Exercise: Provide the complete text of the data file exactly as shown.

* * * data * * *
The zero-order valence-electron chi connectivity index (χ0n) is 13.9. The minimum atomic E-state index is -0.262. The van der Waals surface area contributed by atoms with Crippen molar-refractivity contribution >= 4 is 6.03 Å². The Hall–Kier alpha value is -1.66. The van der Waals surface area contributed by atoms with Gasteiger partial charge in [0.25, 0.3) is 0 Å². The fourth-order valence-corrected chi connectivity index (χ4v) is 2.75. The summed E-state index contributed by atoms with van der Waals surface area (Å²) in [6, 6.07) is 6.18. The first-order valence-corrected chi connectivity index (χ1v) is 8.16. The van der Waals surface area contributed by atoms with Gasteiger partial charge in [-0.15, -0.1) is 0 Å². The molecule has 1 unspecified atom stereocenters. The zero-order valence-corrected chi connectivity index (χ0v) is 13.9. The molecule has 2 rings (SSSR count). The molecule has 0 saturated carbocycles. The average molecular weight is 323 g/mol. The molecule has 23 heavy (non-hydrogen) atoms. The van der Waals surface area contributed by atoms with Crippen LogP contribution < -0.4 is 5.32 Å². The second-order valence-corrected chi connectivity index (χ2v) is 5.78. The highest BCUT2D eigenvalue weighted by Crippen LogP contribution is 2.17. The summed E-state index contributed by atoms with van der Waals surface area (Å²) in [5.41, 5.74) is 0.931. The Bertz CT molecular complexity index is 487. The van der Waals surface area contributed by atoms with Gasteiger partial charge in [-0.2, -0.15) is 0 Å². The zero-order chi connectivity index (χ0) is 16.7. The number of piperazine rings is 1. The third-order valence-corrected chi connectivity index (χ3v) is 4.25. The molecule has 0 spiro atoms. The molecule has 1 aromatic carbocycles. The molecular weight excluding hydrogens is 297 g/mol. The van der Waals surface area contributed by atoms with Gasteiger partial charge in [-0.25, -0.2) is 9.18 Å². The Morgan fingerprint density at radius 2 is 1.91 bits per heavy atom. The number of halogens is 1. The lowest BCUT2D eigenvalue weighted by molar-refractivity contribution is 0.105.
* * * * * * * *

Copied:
The zero-order valence-electron chi connectivity index (χ0n) is 13.9. The minimum atomic E-state index is -0.262. The van der Waals surface area contributed by atoms with Crippen molar-refractivity contribution >= 4 is 6.03 Å². The Hall–Kier alpha value is -1.66. The van der Waals surface area contributed by atoms with Gasteiger partial charge in [0.25, 0.3) is 0 Å². The fourth-order valence-corrected chi connectivity index (χ4v) is 2.75. The summed E-state index contributed by atoms with van der Waals surface area (Å²) in [6, 6.07) is 6.18. The first-order valence-corrected chi connectivity index (χ1v) is 8.16. The van der Waals surface area contributed by atoms with Gasteiger partial charge in [-0.15, -0.1) is 0 Å². The molecule has 1 unspecified atom stereocenters. The zero-order valence-corrected chi connectivity index (χ0v) is 13.9. The molecule has 2 rings (SSSR count). The molecule has 0 saturated carbocycles. The average molecular weight is 323 g/mol. The molecule has 23 heavy (non-hydrogen) atoms. The van der Waals surface area contributed by atoms with Crippen LogP contribution < -0.4 is 5.32 Å². The second-order valence-corrected chi connectivity index (χ2v) is 5.78. The highest BCUT2D eigenvalue weighted by Crippen LogP contribution is 2.17. The summed E-state index contributed by atoms with van der Waals surface area (Å²) in [5.41, 5.74) is 0.931. The Bertz CT molecular complexity index is 487. The van der Waals surface area contributed by atoms with Gasteiger partial charge in [-0.2, -0.15) is 0 Å². The zero-order chi connectivity index (χ0) is 16.7. The number of piperazine rings is 1. The third-order valence-corrected chi connectivity index (χ3v) is 4.25. The molecule has 0 spiro atoms. The molecule has 1 aromatic carbocycles. The molecular weight excluding hydrogens is 297 g/mol. The van der Waals surface area contributed by atoms with Gasteiger partial charge in [-0.25, -0.2) is 9.18 Å². The Morgan fingerprint density at radius 2 is 1.91 bits per heavy atom. The number of halogens is 1. The lowest BCUT2D eigenvalue weighted by molar-refractivity contribution is 0.105.